The Providence Journal's headquarters on Fountain Street in downtown Providence.
Updated: Monday, 25 Oct 2010, 1:42 PM EDT
Published : Monday, 25 Oct 2010, 11:33 AM EDT
PROVIDENCE, R.I. (WPRI) - The Providence Journal's weekday circulation fell by 10 percent over the past year as the state's largest daily watched its readership continue to shrink.
The Journal sold 96,595 copies on weekdays during the six months ended Sept. 30, down from 106,861 in the same period last year, the Audit Bureau of Circulations said Monday.
The Journal's circulation has been sliding for more than two decades, Audit Bureau records show. The paper's average weekday circulation was 203,647 in 1990; 163,122 in 2000; and 96,595 this year.
The Journal's weekend circulation also shrank over the past year, the Audit Bureau said.
The number of printed Journals sold on Sundays fell from 154,300 to 137,339 in the six months ended March 30. The number sold on Saturdays fell from 139,554 to 123,761. The number of unique visitors to Projo.com also declined compared with a year earlier, from 1.26 million to 1.19 million.
The double-digit decrease in The Journal's circulation during the latest reporting period – down 10 percent Monday-Friday and 11 percent on weekends – was worse than the average among newspapers tracked by the Audit Bureau.
Nationwide, daily average circulation for the 635 papers dropped 5 percent during the six months ended Sept. 30, a slower pace than the 8.7 percent drop in the six months ended March 30. Sunday circulation fell 4.5 percent.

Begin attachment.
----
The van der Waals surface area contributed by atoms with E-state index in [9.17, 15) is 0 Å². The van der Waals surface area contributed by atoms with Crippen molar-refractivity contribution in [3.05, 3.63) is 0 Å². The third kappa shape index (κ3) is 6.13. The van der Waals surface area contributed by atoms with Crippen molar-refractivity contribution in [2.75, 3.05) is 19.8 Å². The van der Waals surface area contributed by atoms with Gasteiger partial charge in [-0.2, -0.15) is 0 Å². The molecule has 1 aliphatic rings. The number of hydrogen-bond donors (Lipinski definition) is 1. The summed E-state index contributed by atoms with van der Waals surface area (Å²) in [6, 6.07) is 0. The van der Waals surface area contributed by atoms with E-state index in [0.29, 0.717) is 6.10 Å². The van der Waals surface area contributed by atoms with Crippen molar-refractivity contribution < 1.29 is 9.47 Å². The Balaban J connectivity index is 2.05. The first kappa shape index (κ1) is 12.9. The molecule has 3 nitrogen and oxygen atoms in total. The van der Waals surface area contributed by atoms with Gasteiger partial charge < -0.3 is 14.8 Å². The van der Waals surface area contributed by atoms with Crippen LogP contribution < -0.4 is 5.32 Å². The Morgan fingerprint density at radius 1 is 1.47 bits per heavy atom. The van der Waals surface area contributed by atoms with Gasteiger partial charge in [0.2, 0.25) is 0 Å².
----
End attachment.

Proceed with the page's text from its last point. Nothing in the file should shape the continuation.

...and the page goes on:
The nation's top newspaper by circulation was News Corp.'s Wall Street Journal, with just over 2 million subscribers, 450,000 of whom pay for the electronic edition. It was the only major paper to report an increase in paid readership.
USA Today was No. 2 with a weekday circulation of 1.8 million, followed by The New York Times with 877,000.
Last week, Journal publisher Howard Sutton told staff the paper is preparing a redesigned Projo.com that will debut next year which will no longer offer all the paper's print content for free; instead, the website will only give summaries of some local stories to non-subscribers. The Journal also plans to launch iPhone and iPad apps next year.
Other local newspapers also lost readers in the April 1 to Sept. 30 period, the Audit Bureau said.
In Rhode Island, The Woonsocket Call's daily average circulation fell from 7,391 to 6,915, while The Pawtucket Times' fell from 5,615 to 5,141.
In Massachusetts, The Sun Chronicle's daily circulation declined from 16,026 to 14,960; the Fall River Herald News' dipped from 16,547 to 16,161; and the Taunton Gazette's went from 7,516 to 6,998.
The Standard-Times of New Bedford changed how it reports sales, making comparisons difficult, but said its daily average circulation was 24,723 through Sept. 30. The paper also said its has sold 1,101 electronic subscriptions since putting its website behind a paywall last January.
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